NATO divided over Ukraine, Georgia membership bids
Ahead of a major summit April 2-4, Germany is leading the opposition against their accession.
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That view is echoed in France ahead of the summit as well. "The fact that NATO can be defeated in Afghanistan puts the Ukraine-Georgia question far down on the list of priorities," says Thomas Gomart, director of Russian Affairs at the French Institute of International Relations (IFRI) in Paris. "For us, the future of NATO is not enlargement. It is Afghanistan, Afghanistan, Afghanistan.Skip to next paragraph
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"If we get Georgia or Ukraine into NATO, it transfers the nature of the alliance from military to a political club.... We have enough trouble in the world without adding tensions with Russia," he adds.
Putin's presence in Bucharest is slightly sensitive. No consensus exists among NATO members as to whether he is coming as a potential friend, a vetoing competitor, or a victor in a legacy battle to reassert Russia.
Opponents of accession for the two former Soviet states argue that their objection is one of timing, not substance, saying that membership is not a matter of "if, but when." Whether or not Putin or President-elect Dmitri Medvedev agree is another question. This may be a finessing of language, experts say, since members can't suggest that Russia has a veto over NATO. But, as one Baltic diplomat put it: "Ukraine and Georgia won't join NATO because of Russia, but Vladimir Putin doesn't have a veto over NATO?"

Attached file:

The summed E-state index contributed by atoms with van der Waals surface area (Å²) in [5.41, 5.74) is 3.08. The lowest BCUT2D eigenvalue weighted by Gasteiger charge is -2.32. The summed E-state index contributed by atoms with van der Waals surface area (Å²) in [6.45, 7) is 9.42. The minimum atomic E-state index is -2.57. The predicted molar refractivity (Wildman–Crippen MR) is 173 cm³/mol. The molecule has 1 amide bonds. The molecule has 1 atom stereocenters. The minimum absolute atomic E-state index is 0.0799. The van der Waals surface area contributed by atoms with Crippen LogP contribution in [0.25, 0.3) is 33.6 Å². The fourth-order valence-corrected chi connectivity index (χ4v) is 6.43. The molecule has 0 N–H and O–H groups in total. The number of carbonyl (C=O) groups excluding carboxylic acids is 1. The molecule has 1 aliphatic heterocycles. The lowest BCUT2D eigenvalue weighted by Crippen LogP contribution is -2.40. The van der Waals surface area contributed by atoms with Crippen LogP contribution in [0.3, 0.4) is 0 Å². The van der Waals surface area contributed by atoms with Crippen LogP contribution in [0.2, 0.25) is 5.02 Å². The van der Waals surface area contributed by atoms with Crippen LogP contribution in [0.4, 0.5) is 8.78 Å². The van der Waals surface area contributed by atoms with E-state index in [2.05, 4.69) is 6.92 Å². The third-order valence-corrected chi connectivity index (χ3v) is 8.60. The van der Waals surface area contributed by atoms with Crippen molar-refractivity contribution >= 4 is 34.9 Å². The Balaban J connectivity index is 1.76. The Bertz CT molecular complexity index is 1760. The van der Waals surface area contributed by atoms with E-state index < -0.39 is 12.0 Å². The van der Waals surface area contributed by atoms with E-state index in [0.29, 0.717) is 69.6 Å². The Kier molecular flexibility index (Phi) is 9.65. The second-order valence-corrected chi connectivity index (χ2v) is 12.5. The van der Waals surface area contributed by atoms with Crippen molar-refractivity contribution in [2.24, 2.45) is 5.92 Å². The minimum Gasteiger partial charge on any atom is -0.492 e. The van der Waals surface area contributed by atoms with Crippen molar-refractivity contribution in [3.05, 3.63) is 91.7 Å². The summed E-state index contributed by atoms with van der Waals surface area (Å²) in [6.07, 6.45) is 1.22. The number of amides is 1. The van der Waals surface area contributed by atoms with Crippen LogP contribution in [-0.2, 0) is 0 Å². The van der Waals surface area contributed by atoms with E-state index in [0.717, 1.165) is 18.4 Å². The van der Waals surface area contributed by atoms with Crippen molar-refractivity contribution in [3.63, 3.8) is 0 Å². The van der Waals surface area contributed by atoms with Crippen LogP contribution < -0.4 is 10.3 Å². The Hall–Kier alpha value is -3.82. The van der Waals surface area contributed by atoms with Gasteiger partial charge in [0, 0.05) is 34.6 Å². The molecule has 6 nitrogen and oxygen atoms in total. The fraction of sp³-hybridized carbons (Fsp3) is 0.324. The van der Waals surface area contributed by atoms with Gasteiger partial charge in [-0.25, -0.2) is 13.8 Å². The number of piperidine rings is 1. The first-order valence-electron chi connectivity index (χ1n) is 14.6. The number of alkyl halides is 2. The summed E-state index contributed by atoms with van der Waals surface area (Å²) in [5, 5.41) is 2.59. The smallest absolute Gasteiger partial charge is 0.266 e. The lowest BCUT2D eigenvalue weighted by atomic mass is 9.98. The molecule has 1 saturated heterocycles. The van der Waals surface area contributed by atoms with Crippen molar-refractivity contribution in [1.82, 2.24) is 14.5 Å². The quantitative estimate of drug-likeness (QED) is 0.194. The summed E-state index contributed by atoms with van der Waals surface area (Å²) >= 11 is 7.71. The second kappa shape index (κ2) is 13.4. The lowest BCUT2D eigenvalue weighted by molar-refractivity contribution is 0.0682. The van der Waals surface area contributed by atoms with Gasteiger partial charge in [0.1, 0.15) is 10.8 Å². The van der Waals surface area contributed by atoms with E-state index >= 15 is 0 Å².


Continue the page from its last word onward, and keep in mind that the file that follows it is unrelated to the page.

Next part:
Following the accession four years ago of a half-dozen states including ex-Soviet neighbors Latvia, Lithuania, and Estonia, Moscow sees a further "enlargement" of NATO into its sphere of influence – together with US plans for missile defense components in Poland and the Czech Republic – as a threat to its security.
"No state can be pleased about having representatives of a military bloc to which it does not belong coming close to its borders," said Mr. Medvedev in a Financial Times interview published this week.
Germany leads the opposition
Unlike the 1990s, when German-US relations were the engine behind some 10 new former East bloc nations in NATO, substantial differences now exist between Washington and Berlin. President Angela Merkel openly opposed MAPs in Moscow this month, and refused to meet either President Viktor Yushchenko of Ukraine or President Mikheil Saakashvili of Georgia in Brussels March 13, when they sought talks on NATO.